We crossed the 1/2 way point today, ending at 95.2 miles, with 90 to go. We’re through the most difficult walks, sort of. 20 more miles today. 17 the day after. But then it slows down.
We’ve been staying in the homes of volunteers the last few days. More have been joining along the way. The cars keep honking.
There’s one thing I think I know after a week out here that I didn’t when I started this walk.
The thing I always wondered was why what ever pundit said about this issue seemed true: that people don’t care about it. “Care about it,” in the sense that they actually do something about it. That they don’t seems true.
This was a puzzle, for me, because as I’ve interacted with people, I’ve always been struck by the opposite: a yearning, almost passionate desire, that this problem be fixed. So is that just because of the peculiarities of the sorts I connect with? Or maybe just further proof of my winning personality?
But I realized as I thought through this along this walk that there’s two obvious reasons why people who care about something don’t do something about it. They either don’t care enough (the assumption of the pols) or they don’t think anything can be done. It seems clear to me now that it’s the second, not the first, that explains this issue.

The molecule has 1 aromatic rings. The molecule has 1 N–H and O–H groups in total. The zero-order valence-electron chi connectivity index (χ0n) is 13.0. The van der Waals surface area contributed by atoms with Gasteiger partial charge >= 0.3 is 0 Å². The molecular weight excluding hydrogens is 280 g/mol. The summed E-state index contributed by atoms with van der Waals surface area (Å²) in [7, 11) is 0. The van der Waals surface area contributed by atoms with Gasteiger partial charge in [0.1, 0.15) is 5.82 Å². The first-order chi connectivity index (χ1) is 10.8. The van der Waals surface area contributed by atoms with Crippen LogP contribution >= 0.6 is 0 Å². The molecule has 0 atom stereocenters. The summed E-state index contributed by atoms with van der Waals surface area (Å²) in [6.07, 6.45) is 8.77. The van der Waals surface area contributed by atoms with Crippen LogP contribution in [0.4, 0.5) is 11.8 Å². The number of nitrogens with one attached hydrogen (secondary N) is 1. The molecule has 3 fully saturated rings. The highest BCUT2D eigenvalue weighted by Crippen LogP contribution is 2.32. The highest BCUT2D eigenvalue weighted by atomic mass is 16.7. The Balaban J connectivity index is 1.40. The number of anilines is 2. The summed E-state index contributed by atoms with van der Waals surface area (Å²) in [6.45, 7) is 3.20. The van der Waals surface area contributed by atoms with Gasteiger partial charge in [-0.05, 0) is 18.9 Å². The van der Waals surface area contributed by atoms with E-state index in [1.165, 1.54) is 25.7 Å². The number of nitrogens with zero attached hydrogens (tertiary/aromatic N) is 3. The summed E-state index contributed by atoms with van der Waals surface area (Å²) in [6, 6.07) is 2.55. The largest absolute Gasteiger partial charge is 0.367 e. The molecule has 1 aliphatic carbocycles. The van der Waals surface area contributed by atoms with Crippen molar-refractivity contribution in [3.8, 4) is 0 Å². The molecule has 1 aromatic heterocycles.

Again, as we discovered in our latest polling, 96% believe it at least “important” that the influence of money in politics be reduced. 68% “very important.” 28% at least important. No other issue has this sort of support.
But we also found 91% believe the problem won’t be fixed. We want it fixed; we don’t believe it can be fixed — just as most of us would want to time travel, but most of us don’t do much to advance the cause of time traveling. Or just like most in Egypt or Iraq wanted a different government. But few did anything about it.
This means the real work here is simple: give people a sense that change is possible. Show them how, make it seem manageable. Because if we could crack the 91%, we could free the energy needed to make this change happen.